Beatrice Colin: Balancing Fiction and History

photo: Swordfish Photography

Beatrice Colin is a novelist based in Glasgow, and is the author of, among others, The Glimmer Palace and The Songwriter. The Glimmer Palace, set in Berlin in the early 20th century, was translated into eight languages, was a Richard and Judy pick, and was shortlisted for several major awards. Colin also writes radio plays and adaptations for BBC Radio 4 and is a Lecturer in Creative Writing at Strathclyde University in Glasgow. Her latest novel, To Capture What We Cannot Keep, will be published by Flatiron Books on November 29, 2016.

In an interview in The Scotsman, you said, "As a writer I just love going back to places where I think I know the history, and discovering a completely different past to the one I expected." What drew you to your latest story, set around the construction of the Eiffel Tower?

I know Paris well--I had an elderly great aunt who lived there until she died and I used to be a fashion editor for a newspaper and would cover the shows. I love the city and together with my husband would head over for the weekend once or twice a year. The Eiffel Tower was something we'd always avoid--too many tourists--but on one trip, where the flat we had rented looked towards the tower--I wondered who had built it and why; it is so different from the other buildings in Paris. I came home, looked it up and found a fascinating story.

To research The Songwriter, set in 1916 New York, you used a 1914 Baedeker guide. What did you do for Belle Époque Paris? What did you discover that was unexpected?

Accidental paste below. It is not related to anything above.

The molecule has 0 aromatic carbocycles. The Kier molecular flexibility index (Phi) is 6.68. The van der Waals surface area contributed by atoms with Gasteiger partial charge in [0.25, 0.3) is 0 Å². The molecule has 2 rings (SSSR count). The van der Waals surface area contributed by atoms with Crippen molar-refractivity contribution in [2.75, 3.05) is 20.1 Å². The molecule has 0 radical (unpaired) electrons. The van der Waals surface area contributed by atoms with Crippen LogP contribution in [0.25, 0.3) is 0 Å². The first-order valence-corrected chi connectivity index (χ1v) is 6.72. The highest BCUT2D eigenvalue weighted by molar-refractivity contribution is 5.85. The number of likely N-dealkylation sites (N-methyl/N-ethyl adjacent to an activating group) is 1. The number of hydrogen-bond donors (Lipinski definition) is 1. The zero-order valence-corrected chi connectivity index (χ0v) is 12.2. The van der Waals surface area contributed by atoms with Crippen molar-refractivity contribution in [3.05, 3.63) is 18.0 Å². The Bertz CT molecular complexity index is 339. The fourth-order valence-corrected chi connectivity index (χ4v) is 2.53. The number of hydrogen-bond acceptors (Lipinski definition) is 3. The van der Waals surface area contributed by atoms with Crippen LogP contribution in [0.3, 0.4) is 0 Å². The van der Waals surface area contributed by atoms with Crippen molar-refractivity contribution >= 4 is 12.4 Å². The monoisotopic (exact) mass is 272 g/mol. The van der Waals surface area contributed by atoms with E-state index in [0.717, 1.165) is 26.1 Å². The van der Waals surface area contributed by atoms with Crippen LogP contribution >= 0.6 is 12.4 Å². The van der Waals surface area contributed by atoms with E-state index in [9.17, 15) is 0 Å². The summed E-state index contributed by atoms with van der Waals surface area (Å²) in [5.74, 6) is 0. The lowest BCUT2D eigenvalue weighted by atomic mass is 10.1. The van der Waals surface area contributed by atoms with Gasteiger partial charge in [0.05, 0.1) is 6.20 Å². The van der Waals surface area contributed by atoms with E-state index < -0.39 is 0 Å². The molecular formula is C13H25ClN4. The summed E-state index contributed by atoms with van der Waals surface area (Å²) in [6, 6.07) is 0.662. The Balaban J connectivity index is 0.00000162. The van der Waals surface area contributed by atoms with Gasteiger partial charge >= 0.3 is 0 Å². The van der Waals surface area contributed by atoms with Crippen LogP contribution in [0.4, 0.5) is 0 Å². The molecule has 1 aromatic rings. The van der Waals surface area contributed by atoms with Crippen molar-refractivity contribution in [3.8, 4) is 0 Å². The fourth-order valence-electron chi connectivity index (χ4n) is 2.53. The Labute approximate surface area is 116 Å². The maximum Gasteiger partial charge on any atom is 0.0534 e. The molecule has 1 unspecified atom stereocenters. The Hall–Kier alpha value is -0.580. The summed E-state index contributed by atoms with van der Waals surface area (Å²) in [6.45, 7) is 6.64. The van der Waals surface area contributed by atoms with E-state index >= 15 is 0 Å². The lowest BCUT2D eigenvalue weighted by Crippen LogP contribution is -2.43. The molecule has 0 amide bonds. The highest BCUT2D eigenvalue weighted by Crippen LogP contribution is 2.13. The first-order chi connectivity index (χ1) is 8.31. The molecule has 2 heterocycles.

I used a Baedecker for Paris, too! The guides are very useful in terms of getting the names and prices right. I also read a lot of books, went to see a lot of paintings in art galleries and spent many hours in the city in the Bois de Bolougne, the Parc de Monceau, the grand houses such as one that used to belong to the Camondo family (now a museum) on the Boulevard de Courcelles and, of course, in the cafes and bars. I bought a print of an etching of an ice rink in the Bois de Boulogne, where one scene is set, that now hangs above my desk. One of the best sources, however, was photography. Eiffel documented the construction and there are many stills of the process of building the tower as well as the workers and engineers.

What did surprise me was the fact that people who built the iconic Eiffel Tower, the Forth Rail Bridge and London Bridge, for example, are virtually forgotten. William Arrol was a Glaswegian engineer who built dozens of structures, including the Forth Rail Bridge, but nobody has ever heard of him.

The first sketch of the 300-meter metallic pylon, made by Maurice Koechlin, June 1884.

In your story, Émile Nouguier, the engineer (with Maurice Koechlin) of the Eiffel Tower, remarks, "The tower wouldn't stand for long: twenty years." Did he actually say that?